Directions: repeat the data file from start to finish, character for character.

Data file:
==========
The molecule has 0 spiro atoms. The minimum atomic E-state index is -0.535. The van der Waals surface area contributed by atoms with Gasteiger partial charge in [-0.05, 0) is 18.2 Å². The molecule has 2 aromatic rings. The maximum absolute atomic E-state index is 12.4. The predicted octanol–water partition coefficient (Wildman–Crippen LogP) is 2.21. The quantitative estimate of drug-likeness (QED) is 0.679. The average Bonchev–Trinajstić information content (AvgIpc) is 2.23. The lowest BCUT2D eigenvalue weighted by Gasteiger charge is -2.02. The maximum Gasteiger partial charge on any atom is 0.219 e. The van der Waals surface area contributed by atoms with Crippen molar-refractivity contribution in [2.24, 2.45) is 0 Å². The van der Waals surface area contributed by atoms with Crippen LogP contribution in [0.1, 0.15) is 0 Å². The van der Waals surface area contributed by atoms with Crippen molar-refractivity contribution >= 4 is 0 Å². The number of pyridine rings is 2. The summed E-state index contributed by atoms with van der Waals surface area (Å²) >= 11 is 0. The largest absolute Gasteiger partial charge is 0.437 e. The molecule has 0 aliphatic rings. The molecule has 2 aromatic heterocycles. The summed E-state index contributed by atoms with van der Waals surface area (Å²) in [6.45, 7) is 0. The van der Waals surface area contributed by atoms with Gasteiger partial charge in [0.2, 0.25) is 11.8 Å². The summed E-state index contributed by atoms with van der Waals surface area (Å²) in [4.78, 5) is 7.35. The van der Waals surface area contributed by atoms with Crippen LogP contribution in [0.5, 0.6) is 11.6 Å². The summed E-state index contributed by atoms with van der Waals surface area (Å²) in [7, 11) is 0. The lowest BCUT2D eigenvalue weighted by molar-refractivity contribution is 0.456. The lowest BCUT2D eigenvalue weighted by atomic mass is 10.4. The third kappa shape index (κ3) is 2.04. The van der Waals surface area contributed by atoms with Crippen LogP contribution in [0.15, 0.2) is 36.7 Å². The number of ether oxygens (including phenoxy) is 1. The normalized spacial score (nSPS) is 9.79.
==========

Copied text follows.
The molecule has 0 spiro atoms. The minimum atomic E-state index is -0.535. The van der Waals surface area contributed by atoms with Gasteiger partial charge in [-0.05, 0) is 18.2 Å². The molecule has 2 aromatic rings. The maximum absolute atomic E-state index is 12.4. The predicted octanol–water partition coefficient (Wildman–Crippen LogP) is 2.21. The quantitative estimate of drug-likeness (QED) is 0.679. The average Bonchev–Trinajstić information content (AvgIpc) is 2.23. The lowest BCUT2D eigenvalue weighted by Gasteiger charge is -2.02. The maximum Gasteiger partial charge on any atom is 0.219 e. The van der Waals surface area contributed by atoms with Crippen molar-refractivity contribution in [2.24, 2.45) is 0 Å². The van der Waals surface area contributed by atoms with Crippen LogP contribution in [0.1, 0.15) is 0 Å². The van der Waals surface area contributed by atoms with Crippen molar-refractivity contribution >= 4 is 0 Å². The number of pyridine rings is 2. The summed E-state index contributed by atoms with van der Waals surface area (Å²) >= 11 is 0. The largest absolute Gasteiger partial charge is 0.437 e. The molecule has 0 aliphatic rings. The molecule has 2 aromatic heterocycles. The summed E-state index contributed by atoms with van der Waals surface area (Å²) in [6.45, 7) is 0. The van der Waals surface area contributed by atoms with Gasteiger partial charge in [0.2, 0.25) is 11.8 Å². The summed E-state index contributed by atoms with van der Waals surface area (Å²) in [4.78, 5) is 7.35. The van der Waals surface area contributed by atoms with Crippen LogP contribution in [0.5, 0.6) is 11.6 Å². The summed E-state index contributed by atoms with van der Waals surface area (Å²) in [7, 11) is 0. The lowest BCUT2D eigenvalue weighted by molar-refractivity contribution is 0.456. The lowest BCUT2D eigenvalue weighted by atomic mass is 10.4. The third kappa shape index (κ3) is 2.04. The van der Waals surface area contributed by atoms with Crippen LogP contribution in [0.15, 0.2) is 36.7 Å². The number of ether oxygens (including phenoxy) is 1. The normalized spacial score (nSPS) is 9.79.